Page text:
A group of Equitable Life policyholders is taking its case for compensation from the troubled insurer to the High Court after disagreeing as to whether they have an agreement or not on the basis of confidentiality.
Lawyer Robert Morfee, a partner at Bristol law firm Clarke Willmott, is representing four parties in the move. He says that while Clarke Willmott thought it had reached an agreement with Equitable's lawyers on the action, the company is now asking for a “very tight” confidentiality agreement which he is resisting, saying he wants enough freedom to advise existing and new clients on the issue.
As a result, Morfee says he intends to put the matter to a High Court judge, hoping to have the case heard in Bristol this month.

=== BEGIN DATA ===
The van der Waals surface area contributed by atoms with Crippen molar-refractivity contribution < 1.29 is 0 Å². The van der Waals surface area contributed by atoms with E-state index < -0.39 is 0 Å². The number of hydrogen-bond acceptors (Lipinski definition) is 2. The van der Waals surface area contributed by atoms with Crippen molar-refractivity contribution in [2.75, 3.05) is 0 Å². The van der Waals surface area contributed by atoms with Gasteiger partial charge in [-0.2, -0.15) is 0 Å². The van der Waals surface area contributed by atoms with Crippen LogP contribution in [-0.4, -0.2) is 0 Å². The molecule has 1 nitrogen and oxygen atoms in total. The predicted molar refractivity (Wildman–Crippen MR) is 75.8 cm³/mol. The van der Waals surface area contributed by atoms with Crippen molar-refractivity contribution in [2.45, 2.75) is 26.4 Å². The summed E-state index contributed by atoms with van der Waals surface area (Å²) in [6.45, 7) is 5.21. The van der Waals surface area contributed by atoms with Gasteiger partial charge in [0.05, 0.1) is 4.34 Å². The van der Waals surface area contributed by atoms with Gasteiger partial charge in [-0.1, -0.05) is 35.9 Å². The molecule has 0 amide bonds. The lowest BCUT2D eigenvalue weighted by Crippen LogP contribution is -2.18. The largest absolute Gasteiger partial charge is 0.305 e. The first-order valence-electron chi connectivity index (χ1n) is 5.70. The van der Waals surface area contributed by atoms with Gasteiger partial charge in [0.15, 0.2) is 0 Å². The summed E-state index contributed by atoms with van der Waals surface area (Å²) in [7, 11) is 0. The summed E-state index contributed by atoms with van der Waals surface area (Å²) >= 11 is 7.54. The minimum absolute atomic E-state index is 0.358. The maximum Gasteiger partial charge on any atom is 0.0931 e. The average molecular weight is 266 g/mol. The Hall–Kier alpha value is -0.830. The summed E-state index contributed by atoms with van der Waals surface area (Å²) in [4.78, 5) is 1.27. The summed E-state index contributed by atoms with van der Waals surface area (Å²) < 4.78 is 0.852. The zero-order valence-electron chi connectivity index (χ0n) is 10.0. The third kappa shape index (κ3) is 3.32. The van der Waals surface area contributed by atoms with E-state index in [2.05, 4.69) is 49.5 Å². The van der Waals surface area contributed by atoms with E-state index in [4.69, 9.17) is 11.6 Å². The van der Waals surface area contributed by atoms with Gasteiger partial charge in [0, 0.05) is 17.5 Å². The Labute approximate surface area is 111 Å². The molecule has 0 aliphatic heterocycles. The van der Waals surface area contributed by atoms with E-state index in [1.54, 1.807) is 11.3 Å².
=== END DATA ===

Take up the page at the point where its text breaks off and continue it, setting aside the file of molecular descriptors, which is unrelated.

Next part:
The policyholders Morfee represents held an array of policies with Equitable and all left before the compensation scheme of 2002 was implemented.
Morfee says the situation is unusual as normally when a deal is done, both parties understand what that deal is. However, he says there is a question over “whether there is a done deal or not”.
Equitable Life was unavailable for comment.
The move comes at the same time as the Equitable Late Contributors' Action Group is formed to campaign on behalf of late contributors and joiners who lost money.
Morfee says: “There is huge public interest in Equitable and its behaviour. I am resistant to the notion that the consequences of its behaviour should be hidden from public review.”